By Stephanie Pagones and Gary Buiso
Suspects are now taking the term “beat cops” literally.
Assaults on police officers are up 4 percent this year compared with last year — a disturbing new trend that’s part of an emerging disrespect for authority on the street, cops and experts told The Post.
Through July 27, there were 366 assaults on cops this year — up from 352 for the same period in 2013 and on pace to top last year’s total of 568, NYPD data obtained by The Post reveal.
“The biggest thing is that you’re going to see more cops get hurt, and that’s the sad part,” said one Manhattan cop, blaming it on the decreased use of “stop, question and frisk” — a cutback championed by the de Blasio administration.
“I think cops are more hesitant to take police actions, and that’s when you see cops getting hurt more, cops getting shot, and cops saying, ‘F- -k that. Why am I going to do something that’s going to cause me to get hurt or suspended? Why am I going to be that person?’
“The streets are absolutely more dangerous for other people, too,” said the officer, adding the rise of cellphone videography is also problematic, since suspects “want to put on a show for the camera.”
“[Police] are so leery of it that they’re more hesitant to take that action because they know that if they do something, they’re under the microscope,” he said.
The attitude was on display, cops said, in the moments before Staten Island officers used a department-prohibited chokehold last month to take down Eric Garner, whose death from compression of the neck and chest was ruled a homicide Friday.
Garner, 43, who was known to sell untaxed cigarettes for 50 cents apiece and had eight arrests for the offense, can be heard on video telling cops: “Every time you see me, you try to mess with me. I’m tired of it. This ends today.”
“Obviously, he resisted, and he could have avoided all of that by just going through the process,” another Manhattan cop said. “Everybody likes to point fingers, but no one wants the fingers pointed at them. If people think they are being treated unfairly, they should sue the city after they go through the process instead of resisting.”
Cops also cited the growing influence of the Rev. Al Sharpton — who last week at City Hall commanded the attention of both Police Commissioner Bill Bratton and Mayor de Blasio, warning Hizzoner, “If we’re going to just play spin games, I’ll be your worst enemy.”
“He allows Sharpton to dictate to him what will happen to the police, but what would he know about the police?” a Manhattan cop said.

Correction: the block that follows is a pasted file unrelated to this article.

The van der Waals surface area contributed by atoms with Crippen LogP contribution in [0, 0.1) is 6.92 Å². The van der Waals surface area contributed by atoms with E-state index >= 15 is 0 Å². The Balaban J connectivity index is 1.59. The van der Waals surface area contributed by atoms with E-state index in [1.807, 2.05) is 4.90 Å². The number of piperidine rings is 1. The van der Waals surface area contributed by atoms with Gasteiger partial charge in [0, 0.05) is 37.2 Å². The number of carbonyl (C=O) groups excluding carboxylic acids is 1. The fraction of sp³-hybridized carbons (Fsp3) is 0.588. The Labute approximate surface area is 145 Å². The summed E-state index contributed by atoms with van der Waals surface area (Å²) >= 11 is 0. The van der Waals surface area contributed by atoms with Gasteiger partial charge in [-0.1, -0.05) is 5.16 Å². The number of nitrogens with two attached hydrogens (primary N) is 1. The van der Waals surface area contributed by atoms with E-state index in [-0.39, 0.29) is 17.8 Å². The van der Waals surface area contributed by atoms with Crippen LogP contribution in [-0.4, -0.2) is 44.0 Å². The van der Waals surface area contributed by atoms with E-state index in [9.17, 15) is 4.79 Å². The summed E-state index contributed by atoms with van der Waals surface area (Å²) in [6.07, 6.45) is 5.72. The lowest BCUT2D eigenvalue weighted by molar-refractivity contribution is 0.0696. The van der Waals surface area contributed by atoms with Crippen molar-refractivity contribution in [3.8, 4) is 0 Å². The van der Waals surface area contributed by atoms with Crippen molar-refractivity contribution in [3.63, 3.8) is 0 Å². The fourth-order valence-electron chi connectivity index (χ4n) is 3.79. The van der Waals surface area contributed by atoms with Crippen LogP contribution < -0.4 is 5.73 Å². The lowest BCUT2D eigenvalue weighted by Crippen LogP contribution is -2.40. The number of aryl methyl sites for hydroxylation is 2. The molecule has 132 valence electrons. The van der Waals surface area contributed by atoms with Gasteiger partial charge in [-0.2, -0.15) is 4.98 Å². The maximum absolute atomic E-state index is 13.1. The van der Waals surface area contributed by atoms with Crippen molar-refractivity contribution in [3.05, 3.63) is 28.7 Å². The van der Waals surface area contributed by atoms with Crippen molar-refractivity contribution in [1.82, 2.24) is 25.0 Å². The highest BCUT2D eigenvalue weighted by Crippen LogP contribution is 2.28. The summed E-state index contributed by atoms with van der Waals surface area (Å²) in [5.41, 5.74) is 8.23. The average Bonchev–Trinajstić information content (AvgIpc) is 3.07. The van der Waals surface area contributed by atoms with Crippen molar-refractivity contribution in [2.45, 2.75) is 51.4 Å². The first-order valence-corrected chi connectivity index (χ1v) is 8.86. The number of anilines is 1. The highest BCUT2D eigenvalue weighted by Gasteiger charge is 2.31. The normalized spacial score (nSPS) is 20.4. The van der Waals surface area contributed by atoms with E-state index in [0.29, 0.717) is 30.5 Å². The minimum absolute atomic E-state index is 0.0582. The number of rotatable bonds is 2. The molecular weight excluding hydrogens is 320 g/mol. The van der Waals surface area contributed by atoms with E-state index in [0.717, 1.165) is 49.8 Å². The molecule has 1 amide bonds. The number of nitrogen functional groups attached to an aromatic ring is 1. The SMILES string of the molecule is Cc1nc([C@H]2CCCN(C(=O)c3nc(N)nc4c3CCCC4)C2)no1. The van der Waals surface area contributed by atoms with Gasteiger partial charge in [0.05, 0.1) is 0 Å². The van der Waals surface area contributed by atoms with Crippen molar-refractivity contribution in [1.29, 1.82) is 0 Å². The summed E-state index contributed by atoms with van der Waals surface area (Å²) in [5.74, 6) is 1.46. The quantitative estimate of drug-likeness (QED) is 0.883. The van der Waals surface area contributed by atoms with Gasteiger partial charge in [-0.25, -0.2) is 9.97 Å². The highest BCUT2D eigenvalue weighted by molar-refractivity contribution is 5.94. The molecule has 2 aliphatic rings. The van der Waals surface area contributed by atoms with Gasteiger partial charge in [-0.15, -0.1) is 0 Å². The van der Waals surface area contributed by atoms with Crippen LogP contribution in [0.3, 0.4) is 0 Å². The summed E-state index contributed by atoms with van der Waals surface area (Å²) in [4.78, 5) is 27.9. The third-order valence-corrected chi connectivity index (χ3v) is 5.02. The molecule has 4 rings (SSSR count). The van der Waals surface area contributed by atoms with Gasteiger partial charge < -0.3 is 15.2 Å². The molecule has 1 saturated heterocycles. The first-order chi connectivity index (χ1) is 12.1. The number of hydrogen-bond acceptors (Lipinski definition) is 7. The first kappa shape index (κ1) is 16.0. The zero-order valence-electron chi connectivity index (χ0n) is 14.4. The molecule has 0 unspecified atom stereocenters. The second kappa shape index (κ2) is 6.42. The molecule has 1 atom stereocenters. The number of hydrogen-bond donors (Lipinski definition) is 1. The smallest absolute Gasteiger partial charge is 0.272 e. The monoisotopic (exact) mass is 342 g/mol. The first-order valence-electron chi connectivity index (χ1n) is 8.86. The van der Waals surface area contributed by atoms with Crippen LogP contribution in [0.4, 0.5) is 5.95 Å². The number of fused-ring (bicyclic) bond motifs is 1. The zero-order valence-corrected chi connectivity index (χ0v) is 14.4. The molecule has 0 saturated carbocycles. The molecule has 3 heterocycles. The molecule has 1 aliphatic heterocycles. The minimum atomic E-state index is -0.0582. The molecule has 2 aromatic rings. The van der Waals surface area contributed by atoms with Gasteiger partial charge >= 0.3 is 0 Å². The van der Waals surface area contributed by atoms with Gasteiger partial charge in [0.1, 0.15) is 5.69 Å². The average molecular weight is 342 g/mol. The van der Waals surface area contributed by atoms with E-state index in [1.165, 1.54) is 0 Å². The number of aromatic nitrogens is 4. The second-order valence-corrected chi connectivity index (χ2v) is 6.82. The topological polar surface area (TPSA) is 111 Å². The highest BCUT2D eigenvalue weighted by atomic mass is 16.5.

The new climate has emboldened street hustlers, cops and experts said.
“These realities — coupled with other factors, such as over-the-top criticism of the police by elected officials and a slew of lawyers seeking to sue the city for alleged wrongdoing — may be hardening attitudes in the street, encouraging individuals to be more adversarial when dealing with police,” said John Jay College of Criminal Justice Professor Eugene O’Donnell.
A case in point unfolded in Times Square last weekend, when Junior Bishop, dressed as Spider-Man, punched cop Eduardo Molina after being confronted about charging tourists $10 to pose for photos.
“F- -k you! This is none of your business,” Bishop had said.
Cops on the beat weren’t surprised.
“People feel they have more rights and they can’t be stopped. There is no respect,” said a Brooklyn cop, who recalled a recent arrest of an armed man who used the crackdown on stop-and-frisk as a reason to resist arrest. “People feel like they know the law better than we do.”
The NYPD hasn’t completely abandoned stop-and-frisk, but since a federal court found in August 2013 that the NYPD was using the policy to target minorities, the number of street stops has plunged some 93 percent in the first quarter of 2014, compared with two years prior.
De Blasio said in January that he would drop the city’s appeal of the case, setting the stage for reforms, including the arrival of an outside monitor.
De Blasio spokesman Wiley Norvell said the notion of an attitude shift on the street is “refuted by the fact that serious crime is down in New York City under this administration.”
Commissioner Bratton — who has called stop-and-frisk a basic policing tool — has said the department is studying the effect the cutback of the tactic has had on crime.
Incidents of resisting arrest are down about 5 percent this year compared with 2013, but anecdotal evidence — particularly in high-crime areas — seems to indicate otherwise.
“It seems like almost every incident that people resist arrest,” said a cop in Clinton Hill, Brooklyn. “The bigger the criminal, the bigger the headache. Almost every time we approach someone, except for simple traffic tickets, they resist and say they are being treated unfairly.”
Experts warned of a return to the bad old days.
“The word is out on the street,” said Peter Moreno, a 30-year NYPD veteran who runs a private-security firm.
“The current administration wants to put the brakes on police . . . It all stems from this understanding that the current [situation] is more likely to support litigation versus the police rather than protect the police. It’s amazing how quickly and how little crime it takes for the public to feel the effects of a different mayor. There’s no other explanation I can see.”
[Originally published in the New York Post on August 3, 2014.]